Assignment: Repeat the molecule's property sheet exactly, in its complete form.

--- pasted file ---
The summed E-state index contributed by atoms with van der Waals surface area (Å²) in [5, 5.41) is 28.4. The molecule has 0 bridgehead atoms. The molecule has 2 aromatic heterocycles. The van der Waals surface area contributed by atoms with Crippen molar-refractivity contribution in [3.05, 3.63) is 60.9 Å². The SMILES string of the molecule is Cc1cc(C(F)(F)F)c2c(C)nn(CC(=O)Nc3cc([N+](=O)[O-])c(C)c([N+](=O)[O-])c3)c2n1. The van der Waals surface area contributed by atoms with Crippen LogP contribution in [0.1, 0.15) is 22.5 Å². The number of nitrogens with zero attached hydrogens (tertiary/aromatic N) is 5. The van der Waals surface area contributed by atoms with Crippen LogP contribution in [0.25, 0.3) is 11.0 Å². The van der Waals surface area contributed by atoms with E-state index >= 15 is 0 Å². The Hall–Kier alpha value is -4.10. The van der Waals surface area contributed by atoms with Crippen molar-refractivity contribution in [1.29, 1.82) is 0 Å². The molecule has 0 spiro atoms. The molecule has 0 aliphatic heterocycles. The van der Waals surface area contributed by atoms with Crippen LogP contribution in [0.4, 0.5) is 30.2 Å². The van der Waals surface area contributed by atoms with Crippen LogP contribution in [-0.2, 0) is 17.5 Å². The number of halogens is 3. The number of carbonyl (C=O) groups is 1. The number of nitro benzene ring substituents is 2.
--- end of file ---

The summed E-state index contributed by atoms with van der Waals surface area (Å²) in [5, 5.41) is 28.4. The molecule has 0 bridgehead atoms. The molecule has 2 aromatic heterocycles. The van der Waals surface area contributed by atoms with Crippen molar-refractivity contribution in [3.05, 3.63) is 60.9 Å². The SMILES string of the molecule is Cc1cc(C(F)(F)F)c2c(C)nn(CC(=O)Nc3cc([N+](=O)[O-])c(C)c([N+](=O)[O-])c3)c2n1. The van der Waals surface area contributed by atoms with Crippen LogP contribution in [0.1, 0.15) is 22.5 Å². The number of nitrogens with zero attached hydrogens (tertiary/aromatic N) is 5. The van der Waals surface area contributed by atoms with Crippen LogP contribution in [0.25, 0.3) is 11.0 Å². The van der Waals surface area contributed by atoms with E-state index >= 15 is 0 Å². The Hall–Kier alpha value is -4.10. The van der Waals surface area contributed by atoms with Crippen molar-refractivity contribution in [1.29, 1.82) is 0 Å². The molecule has 0 spiro atoms. The molecule has 0 aliphatic heterocycles. The van der Waals surface area contributed by atoms with Crippen LogP contribution in [0.4, 0.5) is 30.2 Å². The van der Waals surface area contributed by atoms with Crippen LogP contribution in [-0.2, 0) is 17.5 Å². The number of halogens is 3. The number of carbonyl (C=O) groups is 1. The number of nitro benzene ring substituents is 2.